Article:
5.7.3.1. The school staff must be engaged in shared decision making and their relationships with one another.

5.7.4. Process and Content

5.7.4.1. The content of change is just as important as the process of change. The substance of a project depends on the trust and relationships between staff members.

6. Curriculum and Pedagogy

6.1. Developmentalist Curriculum

6.1.1. This curriculum is student centered and is focused on relating the curriculum to the interests or needs of a child at a particular developmental stage. It's claims that flexibility is important in both what you teach and how you teach it. It also relates the curriculum to real world experiences to make education more meaningful to the student.

6.2. Dominant teaching Traditions

6.2.1. Mimetic

6.2.1.1. The purpose of education is to transmit information to students. It stresses lectures or presentations as ta major form of instruction. The education process is simply transferring information from the "knower" to the "learner".

6.2.2. Transformative

6.2.2.1. The purpose of education is to change the student in a meaningful way: intellectually, creatively, spiritually, and emotionally. There is no authoritarian relationship between student and teacher. Teaching begins with active participation of the student and results in growth.

7. Equality of Oppportunity

7.1. Impact on Educational Outcomes

7.1.1. Class: The longer a child stays in school, the more financial help they will need from a parent. This is limiting to a lower-class student. Studies show that the number of books in the home is related to the children's academic achievement. So if parents cannot afford books, that may put the child at a disadvantage academically. Schools also represent cultural values of middle and high class families, so this also puts lower-class families at a disadvantage.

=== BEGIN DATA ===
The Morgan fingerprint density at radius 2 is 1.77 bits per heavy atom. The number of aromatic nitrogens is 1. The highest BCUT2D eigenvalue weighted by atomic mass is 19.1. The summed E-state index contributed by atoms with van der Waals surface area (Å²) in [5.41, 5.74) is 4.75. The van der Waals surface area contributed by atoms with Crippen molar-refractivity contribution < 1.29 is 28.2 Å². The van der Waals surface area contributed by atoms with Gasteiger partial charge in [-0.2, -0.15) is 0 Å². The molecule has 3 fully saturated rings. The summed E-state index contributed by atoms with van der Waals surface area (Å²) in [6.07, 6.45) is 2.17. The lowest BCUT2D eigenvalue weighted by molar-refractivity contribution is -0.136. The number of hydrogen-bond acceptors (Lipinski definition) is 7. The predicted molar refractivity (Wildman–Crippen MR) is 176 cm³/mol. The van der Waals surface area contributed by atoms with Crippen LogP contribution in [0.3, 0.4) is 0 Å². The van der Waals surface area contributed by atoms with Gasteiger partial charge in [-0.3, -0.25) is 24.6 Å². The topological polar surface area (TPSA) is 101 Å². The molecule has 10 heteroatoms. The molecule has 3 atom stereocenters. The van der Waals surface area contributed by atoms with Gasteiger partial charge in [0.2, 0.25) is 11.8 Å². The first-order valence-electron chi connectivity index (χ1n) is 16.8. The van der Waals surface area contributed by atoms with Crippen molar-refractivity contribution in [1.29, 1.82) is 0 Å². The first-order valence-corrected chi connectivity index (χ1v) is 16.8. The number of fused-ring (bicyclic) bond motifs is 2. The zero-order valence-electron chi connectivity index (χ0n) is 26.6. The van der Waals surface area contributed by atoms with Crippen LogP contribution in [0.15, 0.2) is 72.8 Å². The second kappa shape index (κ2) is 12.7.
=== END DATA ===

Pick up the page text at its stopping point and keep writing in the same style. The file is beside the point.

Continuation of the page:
7.1.2. Race: An individual's race has a direct impact on their academic success. White students usually have a lower drop-out rate and higher SAT scores than African-American or Hispanic students. Minority students receive fewer opportunities than White students, because in the US, for the most part, race is related to class.

7.1.3. Gender: Although historically, women are rated to be better students than men, men usually reach a higher level of education. Men rate better in math than women, and women rate better than men in reading and writing. Women have caught up to men in academic achievement in the recent years. More women attend post-secondary institutions than men, but men that do attend post-secondary institutions usually choose more prestigious ones.

7.2. Coleman Study from 1982